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Careless vs. Reckless Driving

You’ve probably heard the terms “reckless driving,” “careless driving,” and “aggressive driving” plenty of times, and you’ve likely used them interchangeably yourself.

But suppose you've been cited for one of these offenses in St. Petersburg, FL. In that case, it's essential that you understand the difference between careless vs. reckless driving, as the legal implications and penalties can differ. These offenses can be severe, and you may often have to appear in traffic court.

Knowing how careless and reckless driving differ under Florida traffic statutes can help you understand your citation better. Hiring a criminal defense lawyer with experience handling severe traffic offenses can help you defend your rights in court and possibly reduce the severity of your charge and punishment.

If you’ve been cited for careless or reckless driving, contact The Denson Firm today for a free consultation about your traffic citation.

What Is the Difference Between Careless and Reckless Driving?

Careless and reckless driving are considered traffic violations, but under the law, they are not quite the same. What is the difference between wild and reckless driving? The primary difference between the two types of offenses is the motivation behind each.

Careless driving is considered hazardous and falls into the category of negligence. If you're involved in an accident because you were driving carelessly, then you would be regarded as negligent and potentially liable for the other party's injuries.

People who drive carelessly operate their vehicles in a manner that could cause damage to property or harm another person. However, careless driving citations aren’t as serious as reckless driving offenses.

Some common examples of careless driving include:

  • Improper lane change or failure to signal before changing lanes
  • Holding a cell phone while driving
  • Falling asleep or nodding off while driving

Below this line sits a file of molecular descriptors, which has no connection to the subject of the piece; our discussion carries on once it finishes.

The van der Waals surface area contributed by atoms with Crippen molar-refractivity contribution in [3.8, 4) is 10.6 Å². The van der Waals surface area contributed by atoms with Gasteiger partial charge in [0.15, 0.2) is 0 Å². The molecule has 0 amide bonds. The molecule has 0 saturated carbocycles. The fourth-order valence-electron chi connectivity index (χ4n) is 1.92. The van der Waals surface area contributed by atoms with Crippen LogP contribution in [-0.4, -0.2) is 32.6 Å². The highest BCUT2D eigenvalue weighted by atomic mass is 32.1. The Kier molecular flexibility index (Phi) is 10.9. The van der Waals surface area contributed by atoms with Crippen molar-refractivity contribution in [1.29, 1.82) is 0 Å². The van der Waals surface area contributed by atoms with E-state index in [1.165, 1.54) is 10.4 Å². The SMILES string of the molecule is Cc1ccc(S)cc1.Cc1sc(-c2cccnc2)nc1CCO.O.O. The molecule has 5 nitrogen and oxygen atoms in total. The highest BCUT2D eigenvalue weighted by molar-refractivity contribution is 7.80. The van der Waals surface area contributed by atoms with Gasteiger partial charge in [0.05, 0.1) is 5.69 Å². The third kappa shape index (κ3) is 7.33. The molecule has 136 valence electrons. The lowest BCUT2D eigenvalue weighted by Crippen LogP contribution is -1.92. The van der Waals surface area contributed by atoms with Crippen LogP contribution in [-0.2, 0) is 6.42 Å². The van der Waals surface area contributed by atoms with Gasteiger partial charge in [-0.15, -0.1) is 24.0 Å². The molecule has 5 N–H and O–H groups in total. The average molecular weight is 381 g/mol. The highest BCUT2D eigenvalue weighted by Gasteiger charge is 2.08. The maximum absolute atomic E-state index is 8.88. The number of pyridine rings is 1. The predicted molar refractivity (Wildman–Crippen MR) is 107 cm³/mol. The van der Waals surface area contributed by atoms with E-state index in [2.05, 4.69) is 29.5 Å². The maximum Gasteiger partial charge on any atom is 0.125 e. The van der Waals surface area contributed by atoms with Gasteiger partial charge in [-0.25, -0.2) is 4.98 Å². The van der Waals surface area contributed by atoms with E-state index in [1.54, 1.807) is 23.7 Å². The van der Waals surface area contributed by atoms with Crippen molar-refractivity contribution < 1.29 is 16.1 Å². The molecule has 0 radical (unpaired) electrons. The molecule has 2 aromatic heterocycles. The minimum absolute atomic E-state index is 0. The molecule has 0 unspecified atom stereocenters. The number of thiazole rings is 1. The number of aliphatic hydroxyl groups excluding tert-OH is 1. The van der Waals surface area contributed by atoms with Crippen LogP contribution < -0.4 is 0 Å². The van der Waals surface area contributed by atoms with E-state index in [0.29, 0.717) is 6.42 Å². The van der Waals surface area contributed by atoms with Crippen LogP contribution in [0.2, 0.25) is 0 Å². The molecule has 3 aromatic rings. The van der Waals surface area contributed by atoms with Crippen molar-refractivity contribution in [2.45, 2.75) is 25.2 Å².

• Going over the speed limit
  • Disobeying posted traffic signs
  • Failing to signal intentions

On the other hand, a driver cited for reckless driving is fully aware of how dangerous they are driving.

Reckless driving happens when the driver knows the potential for the harm their actions have but continues to operate the vehicle in an unsafe manner, whether it's greatly exceeding the speed limit, using their phone instead of paying attention to the road, or getting behind the wheel after they've been drinking or using drugs.

Common examples of reckless driving include:

  • Driving under the influence of drugs or alcohol
  • Driving more than 30mph over the posted speed limit
  • Weaving in and out of traffic without signaling
  • Street racing
  • Crossing a double yellow line on a roadway
  • Driving the wrong way down a street
  • Failing to stop for a stopped school bus with students disembarking

The state of Florida considers this type of vehicle operation — whether the driver is operating a motorcycle, passenger car, or commercial vehicle — wanton disregard for the safety of others on the road. If you are cited for reckless driving, it is a serious traffic violation, and you'll likely find yourself before a judge.

The critical difference between careless vs. reckless driving is intention. Reckless driving offenses happen when drivers know their actions could cause harm and continue anyway.

The penalties for each citation differ, but neither can be settled by simply sending in a check to pay a small fine. Hiring a criminal defense lawyer to represent you in traffic court can help your case and mitigate your punishment.